The king of Thebes, son of Labdacus, and father of Oedipus. After his father's death he was placed under the guardianship of Lycus, and on the death of the latter, Laius was obliged to take refuge with Pelops in the Peloponnese. But when Amphion and Zethus, the murderers of Lycus, who had usurped his throne, had lost their lives, Laius returned to Thebes, and ascended the throne of his father. He married Iocaste (Homer calls her Epicaste), and became by her the father of Oedipus.

The oracle of Delphi foretold him that he would die by his son's hands and so Laius ordered a shepherd to leave the boy on a mountainside to die of exposure. The shepherd took pity on the child and gave him to another shepherd who, in turn, gave the boy to the childless Polybus and Merope, the king and queen of Corinth. The same oracle prophesied that Oedipus would kill his father and marry his own mother. Hearing this, he vowed that he would never return Corinth, to what he thought was his native land and his real parents. Instead, Oedipus traveled to Thebes. On the way to that city he encountered his real father and in a fight over the right-of way killed him, without either party knowing the identity of the other person. Laius' body was buried by Damasistratus, king of Plataeae.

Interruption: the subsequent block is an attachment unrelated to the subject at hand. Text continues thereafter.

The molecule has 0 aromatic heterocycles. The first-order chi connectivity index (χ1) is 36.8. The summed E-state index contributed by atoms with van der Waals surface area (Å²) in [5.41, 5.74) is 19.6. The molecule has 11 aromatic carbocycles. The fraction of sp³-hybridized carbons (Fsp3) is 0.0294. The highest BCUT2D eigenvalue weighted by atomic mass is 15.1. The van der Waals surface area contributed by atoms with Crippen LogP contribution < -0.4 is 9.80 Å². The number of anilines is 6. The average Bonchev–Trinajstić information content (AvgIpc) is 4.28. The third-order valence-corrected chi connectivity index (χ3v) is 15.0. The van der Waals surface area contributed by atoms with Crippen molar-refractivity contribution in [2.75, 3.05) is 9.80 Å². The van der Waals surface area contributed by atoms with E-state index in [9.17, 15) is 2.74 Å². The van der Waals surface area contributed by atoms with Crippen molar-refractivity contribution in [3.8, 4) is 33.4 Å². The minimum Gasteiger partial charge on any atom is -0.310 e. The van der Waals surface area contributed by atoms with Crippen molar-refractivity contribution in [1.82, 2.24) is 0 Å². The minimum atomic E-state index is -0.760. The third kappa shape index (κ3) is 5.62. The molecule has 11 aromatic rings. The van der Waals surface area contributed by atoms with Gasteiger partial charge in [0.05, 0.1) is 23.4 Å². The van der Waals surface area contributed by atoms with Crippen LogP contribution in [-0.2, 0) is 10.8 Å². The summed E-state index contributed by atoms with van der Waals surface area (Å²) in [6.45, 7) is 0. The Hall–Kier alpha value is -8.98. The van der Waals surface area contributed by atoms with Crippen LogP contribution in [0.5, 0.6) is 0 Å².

It was said that the cause of the curse of Laius' line was caused by his abduction of Chrysippus, the young son of Pelops.



  • Aken, Dr. A.R.A. van. (1961). Elseviers Mythologische Encyclopedie. Amsterdam: Elsevier.
  • Bartelink, Dr. G.J.M. (1988). Prisma van de mythologie. Utrecht: Het Spectrum.
  • Diodorus Siculus. Historical Library v, 64.
  • Herodotus. Histories v, 59.
  • Pausanias. Description of Greece ix, 5.2.
  • Pseudo-Apollodorus. The Library iii, 5.5 ff.
  • Smith, William. (1870). Dictionary of Greek and Roman Biography and Mythology. London: Taylor, Walton, and Maberly.

This article incorporates text from Dictionary of Greek and Roman Biography and Mythology (1870) by William Smith, which is in the public domain.